Went to see Wim Wenders extraordinary 3D dance film ‘Pina’ last night at the Sydney Opera House. It was the closing film of this year’s German Film Festival and Wenders flew in especially for a Q&A afterwards.
He told us that he’d been trying to work out a way in which to bring the legendary Pina Bausch’s dance theatre to the screen for many years when he found himself at Cannes watching ‘U2 in 3D’. Finally, it seemed the technology had arrived and he could see a way in which to capture her unique style of movement.
But no sooner had he begun to work on the project than the German choreographer died, leaving him and indeed Bausch’s entire company of dancers devastated. But with Pina’s mantra, “Dance, Dance. Otherwise we are lost” ringing in their ears, they plowed on and created a fitting tribute to her.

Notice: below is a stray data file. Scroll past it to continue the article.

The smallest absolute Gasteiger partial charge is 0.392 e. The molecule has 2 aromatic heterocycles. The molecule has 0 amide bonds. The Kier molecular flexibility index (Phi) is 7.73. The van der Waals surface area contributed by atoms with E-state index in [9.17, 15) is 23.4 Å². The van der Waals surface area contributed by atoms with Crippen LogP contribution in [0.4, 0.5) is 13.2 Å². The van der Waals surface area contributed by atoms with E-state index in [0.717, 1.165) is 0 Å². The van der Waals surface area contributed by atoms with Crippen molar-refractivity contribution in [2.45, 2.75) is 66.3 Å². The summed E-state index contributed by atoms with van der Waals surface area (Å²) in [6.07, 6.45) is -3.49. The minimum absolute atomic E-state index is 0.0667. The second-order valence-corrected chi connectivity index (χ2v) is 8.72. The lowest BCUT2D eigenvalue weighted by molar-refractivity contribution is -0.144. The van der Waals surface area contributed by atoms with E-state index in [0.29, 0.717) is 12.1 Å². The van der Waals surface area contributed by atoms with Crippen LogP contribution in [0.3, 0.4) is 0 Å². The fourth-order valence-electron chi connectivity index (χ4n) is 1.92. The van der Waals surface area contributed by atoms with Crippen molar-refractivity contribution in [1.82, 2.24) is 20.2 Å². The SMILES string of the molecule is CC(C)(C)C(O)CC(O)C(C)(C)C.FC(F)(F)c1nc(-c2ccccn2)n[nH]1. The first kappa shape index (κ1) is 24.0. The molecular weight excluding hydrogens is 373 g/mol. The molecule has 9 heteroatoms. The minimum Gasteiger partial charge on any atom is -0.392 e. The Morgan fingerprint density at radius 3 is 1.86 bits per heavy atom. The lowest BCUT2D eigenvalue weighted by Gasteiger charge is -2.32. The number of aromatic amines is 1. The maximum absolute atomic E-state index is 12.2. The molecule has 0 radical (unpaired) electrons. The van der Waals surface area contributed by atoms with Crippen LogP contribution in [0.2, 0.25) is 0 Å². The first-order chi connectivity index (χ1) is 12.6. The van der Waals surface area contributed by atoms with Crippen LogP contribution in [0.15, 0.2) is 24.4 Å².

Full of elegiac passion and sweeping history, ‘Pina’ is a film for buffies and culture vultures alike.
I met Wenders at a function afterwards and he almost mistook me for my sister Emma who had worked as Assistant Director with him on his Australian odyssey ‘Until the End of the World’. I recalled the time when I saw Pina in the flesh dancing at her Festival in Wuppertal, a city that Wenders takes wonderful advantage of in the film, even placing the dancers up in the famous Schwebebahn (an elevated monorail built in 1901).
I remember interviewing Pina’s Australian principal dancer Julie Shanahan, a woman who worked with her for 22 years, and whose sister was in the audience last night. She presents a striking figure in the film. Another of Pina’s Aussie leading ladies Meryl Tankard, while not in the film, was in the audience and was on standby to take to the stage should Wender’s plane be delayed. She was relieved that it wasn’t and thrilled to be able to honour her former choreographer vicariously through the film. Dance has officially been taken to another dimension.